HC Deb 10 June 1980 vol 986 cc289-92
12. Mr. Gwilym Roberts

asked the Secretary of State for Education and Science if he now has the figures for spring 1980 of the numbers of pupils in secondary schools which (a) have free school lunches, (b) pay for school lunches, and (c) bring packed lunches ; and if he will publish them in theOfficial Report.

Mr. Macfarlane

This information is not available. The last census of school meals was held in October 1979, details of which are in the Library.

Mr. Roberts

Does not the hon. Gentleman accept that in the aftermath of the Education Act, we shall have, in school meals, a cycle of rising prices and falling numbers? In those circumstances, will he ensure that all parents are aware of free meal entitlement? Will he also look at the important problem of the anonymity, in the school cafeteria system, of the child who receives free school meals?

Mr. Macfarlane

Local education authorities must make every effort to ensure that pupils and parents are aware of entitlement to free school meals. We dealt with that in the Education Act 1980. We also enabled local education authorities to be free to adopt a higher level of entitlement to free school meals as part of that assessment. I believe that the anonymity of youngsters receiving free school meals is well understood by head teachers, and I endorse what the hon. Gentleman has said. It is of paramount importance that that aspect is observed.

Mr. Gummer

What investigation has been carried out into the cost of providing school meals? Is my hon. Friend aware that in my constituency the un-subsidised school meal at a private school costs the same as the subsidised school meal in the public education system? At present, we are spending a great deal more money on the administration of the school meals service than we should be spending.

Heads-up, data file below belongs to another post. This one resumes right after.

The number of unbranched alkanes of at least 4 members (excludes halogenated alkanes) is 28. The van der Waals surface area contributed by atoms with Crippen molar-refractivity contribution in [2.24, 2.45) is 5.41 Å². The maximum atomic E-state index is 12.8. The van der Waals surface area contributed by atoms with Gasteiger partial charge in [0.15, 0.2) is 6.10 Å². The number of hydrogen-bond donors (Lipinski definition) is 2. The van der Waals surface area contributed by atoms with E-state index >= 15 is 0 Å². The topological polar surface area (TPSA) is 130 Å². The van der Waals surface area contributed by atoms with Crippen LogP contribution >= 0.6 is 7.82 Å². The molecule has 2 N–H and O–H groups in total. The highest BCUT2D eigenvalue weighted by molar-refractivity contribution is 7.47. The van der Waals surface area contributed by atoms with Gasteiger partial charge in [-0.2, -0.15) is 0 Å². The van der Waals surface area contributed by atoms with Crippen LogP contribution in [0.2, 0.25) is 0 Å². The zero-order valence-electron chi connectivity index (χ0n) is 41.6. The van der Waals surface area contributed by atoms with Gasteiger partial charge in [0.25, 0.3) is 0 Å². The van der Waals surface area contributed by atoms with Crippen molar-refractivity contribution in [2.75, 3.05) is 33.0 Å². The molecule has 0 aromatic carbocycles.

Mr. Macfarlane

The cost of administration of the school meals service has always been excessive. My hon. Friend has provided some interesting information on the comparison of costs between the private sector and the maintained sector, and I am grateful to him. However, it is far too soon for the House to assess the effects of the local authorities policies' on the school meals service. The Department is aware of the fall-off which has occurred this summer in pupils taking advantage of the traditional school meal, but that is inevitable, and it happens during the corresponding period each summer. The Department is in touch with local authorities, and it is monitoring the causes and developments of the trend.

Mr. Hardy

Will the Under-Secretary ensure that a survey is carried out this autumn which considers not merely the number of pupils taking advantage of them and the price of school meals but the food value and the cost of those school meals? Is he aware that in Gloucestershire the charge for a school meal is 45p. and that the meal consists of food worth only 19p.? Should the Department of Education and Science sit idly by and watch that kind of profiteering?

Mr. Macfarlane

We believe that the legislation that was passed earlier this year will reduce those statistics. I cannot give the assurance that the hon. Gentleman seeks about a future survey. I shall take note of what he has said, and I shall discuss with my officials whether it is necessary. The difficulty in carrying out any census is in trying to achieve realistic figures and ensuring that all the conditions for that census are effective.

Mr. Peter Bottomley

While the Minister is doing that, will he try to find out the views of parents whose children receive free school meals? Will he find out whether they would prefer to have the money, so that they can feed their children more cheaply and keep the extra money, or are we supposed to believe that poor people are not as interested in feeding their children properly as those who are better off?

Mr. Macfarlane

I understand my hon. Friend's point, but I cannot give any assurance to the House on the first part of his question. It is up to local authorities to monitor all those conditions to which my hon. Friend has referred.

15. Mr Foster

asked the Secretary of State for Education and Science what representations he has had from the National Association of Head Teachers regarding the school meals service.

Mr. Mark Carlisle

Representations have been received about midday supervision and, during the passage of the Education Bill, about the duty placed on authorities to provide facilities for pupils who bring their own food to school, and about the omission of certain provisions of the former statutory regulations.

Mr. Foster

Are not the head teachers saying that the school meals service is bordering on chaos because of inadequate supervision, and that this Government's legislation and cuts have made matters immeasurably worse?

Mr. Carlisle

I do not accept that. I accept that head teachers are worried about midday supervision. They have been worried about that for some time and their worries are certainly not related to the Government's proposals on school meals.